There can be many reasons you might need to talk to your boss about problems. It could be something as straightforward as a difficulty with a project; it could be long-term problems with a co-worker; it could be that your boss is unhappy with your work or that you have made mistakes; it could be problems outside of work that are affecting your work or that are likely to do so and you just want to alert your boss to these.
Whatever the problems, it is not always easy to talk to your boss about them, but with a few simple strategies, you can make it much easier on yourself.
1. Pick Your Time
Your boss is probably a busy person, with many commitments. Just like you. Don’t expect to get a receptive audience if you accost your boss leaving the office at 5.30 on a Friday afternoon. Likewise, if you try to talk to him or her about a problem in the corridor as they head to a lunch meeting, you aren’t likely to get a good reception.
So, pick your time. Consider even booking an appointment to discuss the problem with your boss.
2. Be Prepared
Whatever the problem is, you should have gathered your thoughts before the meeting to discuss it. Make notes if you need to and don’t be afraid to use notes in the meeting.
3. Be Willing to Compromise and Learn
Very few problems at work are one-sided. It may be that you have to accept some responsibility for problems that have occurred, or for bringing about an effective solution.
Don’t feel threatened if mistakes are pointed out to you. Everyone makes mistakes and you should not take this personally. The important thing is that you help to sort out any problems that arise.
Even if you feel no blame can be laid on your shoulders, you will find when you talk to your boss about problems that things will be sorted out much more quickly if you are willing to accept doing things differently in the future.
Blame helps no-one and your boss should be a more effective manager than to directly blame you, but you should be able to compromise to get over any problems.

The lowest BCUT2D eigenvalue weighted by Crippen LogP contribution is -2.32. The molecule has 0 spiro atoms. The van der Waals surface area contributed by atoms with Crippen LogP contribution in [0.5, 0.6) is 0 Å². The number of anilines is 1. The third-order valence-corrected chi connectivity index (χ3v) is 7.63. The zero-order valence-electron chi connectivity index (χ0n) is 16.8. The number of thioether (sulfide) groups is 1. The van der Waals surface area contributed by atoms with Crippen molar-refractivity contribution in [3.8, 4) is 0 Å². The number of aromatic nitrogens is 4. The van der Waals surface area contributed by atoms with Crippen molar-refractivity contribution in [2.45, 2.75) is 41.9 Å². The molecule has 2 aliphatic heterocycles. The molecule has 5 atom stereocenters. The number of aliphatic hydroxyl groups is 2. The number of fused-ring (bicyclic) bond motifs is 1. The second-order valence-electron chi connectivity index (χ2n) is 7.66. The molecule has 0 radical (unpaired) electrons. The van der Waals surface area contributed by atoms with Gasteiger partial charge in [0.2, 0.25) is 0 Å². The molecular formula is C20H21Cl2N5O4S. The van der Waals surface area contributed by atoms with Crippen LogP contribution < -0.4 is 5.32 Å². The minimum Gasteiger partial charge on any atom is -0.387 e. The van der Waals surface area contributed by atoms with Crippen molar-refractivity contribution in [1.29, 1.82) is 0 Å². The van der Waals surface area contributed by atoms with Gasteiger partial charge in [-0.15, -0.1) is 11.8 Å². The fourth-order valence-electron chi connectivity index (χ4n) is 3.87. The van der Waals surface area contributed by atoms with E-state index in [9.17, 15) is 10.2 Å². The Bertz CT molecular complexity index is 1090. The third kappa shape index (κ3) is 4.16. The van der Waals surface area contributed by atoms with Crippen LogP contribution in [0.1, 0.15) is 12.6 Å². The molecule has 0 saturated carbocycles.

4. Discuss with the ‘Offender’ Present
If you have a problem with a specific person at work, it is a good idea to ensure that this person is available and can go with you to talk with the boss.
That way, this can become a constructive problem-solving situation, where you and the person with whom you have a problem can air all views and get everything out in the open. You can then work together on the solution.
This is preferable to going to your boss alone to complain as this can be destructive rather than constructive and it may be that nothing ever gets done about the problem. With your boss there, hopefully as a neutral mediator, you should be able to work through any problems.
5. Be Professional
This is linked to the previous point. Discussing problems with your boss should not be about losing your temper, cursing or making personal comments. That won’t help and will only make you look bad in front of your boss.
Instead, state your problem simply and calmly. Give the other person time and space to do the same, in a receptive, non-confrontational atmosphere. If possible and appropriate, know what you want to achieve from the discussion. You may not get exactly what you set out for but what matters is that you are purposeful.
If you approach how to talk to your boss about problems in this way, you should get what you need to say off your chest and do well in sorting out the problems in a constructive way.